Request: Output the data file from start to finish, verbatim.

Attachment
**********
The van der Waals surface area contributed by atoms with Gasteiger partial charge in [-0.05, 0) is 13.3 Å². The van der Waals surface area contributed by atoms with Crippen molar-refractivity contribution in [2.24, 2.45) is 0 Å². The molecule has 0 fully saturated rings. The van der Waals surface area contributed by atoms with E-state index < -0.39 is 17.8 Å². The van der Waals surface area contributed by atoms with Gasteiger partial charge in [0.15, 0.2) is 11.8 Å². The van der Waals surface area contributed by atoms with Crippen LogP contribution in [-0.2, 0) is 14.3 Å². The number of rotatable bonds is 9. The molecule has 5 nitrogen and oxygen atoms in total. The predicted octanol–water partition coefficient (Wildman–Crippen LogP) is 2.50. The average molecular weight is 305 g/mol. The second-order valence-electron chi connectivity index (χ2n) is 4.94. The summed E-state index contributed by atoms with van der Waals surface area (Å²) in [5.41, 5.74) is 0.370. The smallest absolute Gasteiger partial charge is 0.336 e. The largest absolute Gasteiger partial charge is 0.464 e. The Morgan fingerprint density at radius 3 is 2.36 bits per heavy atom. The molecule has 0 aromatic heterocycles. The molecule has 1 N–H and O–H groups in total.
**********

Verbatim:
The van der Waals surface area contributed by atoms with Gasteiger partial charge in [-0.05, 0) is 13.3 Å². The van der Waals surface area contributed by atoms with Crippen molar-refractivity contribution in [2.24, 2.45) is 0 Å². The molecule has 0 fully saturated rings. The van der Waals surface area contributed by atoms with E-state index < -0.39 is 17.8 Å². The van der Waals surface area contributed by atoms with Gasteiger partial charge in [0.15, 0.2) is 11.8 Å². The van der Waals surface area contributed by atoms with Crippen LogP contribution in [-0.2, 0) is 14.3 Å². The number of rotatable bonds is 9. The molecule has 5 nitrogen and oxygen atoms in total. The predicted octanol–water partition coefficient (Wildman–Crippen LogP) is 2.50. The average molecular weight is 305 g/mol. The second-order valence-electron chi connectivity index (χ2n) is 4.94. The summed E-state index contributed by atoms with van der Waals surface area (Å²) in [5.41, 5.74) is 0.370. The smallest absolute Gasteiger partial charge is 0.336 e. The largest absolute Gasteiger partial charge is 0.464 e. The Morgan fingerprint density at radius 3 is 2.36 bits per heavy atom. The molecule has 0 aromatic heterocycles. The molecule has 1 N–H and O–H groups in total.